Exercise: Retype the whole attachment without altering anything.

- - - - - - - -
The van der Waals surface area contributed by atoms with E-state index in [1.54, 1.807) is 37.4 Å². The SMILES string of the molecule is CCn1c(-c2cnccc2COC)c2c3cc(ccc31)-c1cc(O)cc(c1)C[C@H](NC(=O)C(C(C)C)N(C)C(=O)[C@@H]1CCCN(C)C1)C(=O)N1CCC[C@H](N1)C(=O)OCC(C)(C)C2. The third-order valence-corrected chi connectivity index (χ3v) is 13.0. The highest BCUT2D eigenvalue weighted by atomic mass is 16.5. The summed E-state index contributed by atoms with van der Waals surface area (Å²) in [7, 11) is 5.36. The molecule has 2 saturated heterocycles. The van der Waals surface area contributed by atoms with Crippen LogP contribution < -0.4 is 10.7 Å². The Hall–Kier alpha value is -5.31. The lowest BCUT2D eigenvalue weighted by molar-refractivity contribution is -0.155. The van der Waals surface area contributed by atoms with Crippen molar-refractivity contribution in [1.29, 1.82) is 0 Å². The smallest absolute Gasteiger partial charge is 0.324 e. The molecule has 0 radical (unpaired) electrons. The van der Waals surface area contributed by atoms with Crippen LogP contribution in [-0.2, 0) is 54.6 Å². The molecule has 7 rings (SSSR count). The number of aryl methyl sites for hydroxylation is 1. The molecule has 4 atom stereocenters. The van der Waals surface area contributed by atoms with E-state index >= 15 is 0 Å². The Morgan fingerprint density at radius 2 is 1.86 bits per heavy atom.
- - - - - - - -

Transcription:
The van der Waals surface area contributed by atoms with E-state index in [1.54, 1.807) is 37.4 Å². The SMILES string of the molecule is CCn1c(-c2cnccc2COC)c2c3cc(ccc31)-c1cc(O)cc(c1)C[C@H](NC(=O)C(C(C)C)N(C)C(=O)[C@@H]1CCCN(C)C1)C(=O)N1CCC[C@H](N1)C(=O)OCC(C)(C)C2. The third-order valence-corrected chi connectivity index (χ3v) is 13.0. The highest BCUT2D eigenvalue weighted by atomic mass is 16.5. The summed E-state index contributed by atoms with van der Waals surface area (Å²) in [7, 11) is 5.36. The molecule has 2 saturated heterocycles. The van der Waals surface area contributed by atoms with Crippen LogP contribution < -0.4 is 10.7 Å². The Hall–Kier alpha value is -5.31. The lowest BCUT2D eigenvalue weighted by molar-refractivity contribution is -0.155. The van der Waals surface area contributed by atoms with Crippen molar-refractivity contribution in [1.29, 1.82) is 0 Å². The smallest absolute Gasteiger partial charge is 0.324 e. The molecule has 0 radical (unpaired) electrons. The van der Waals surface area contributed by atoms with Crippen LogP contribution in [-0.2, 0) is 54.6 Å². The molecule has 7 rings (SSSR count). The number of aryl methyl sites for hydroxylation is 1. The molecule has 4 atom stereocenters. The van der Waals surface area contributed by atoms with E-state index >= 15 is 0 Å². The Morgan fingerprint density at radius 2 is 1.86 bits per heavy atom.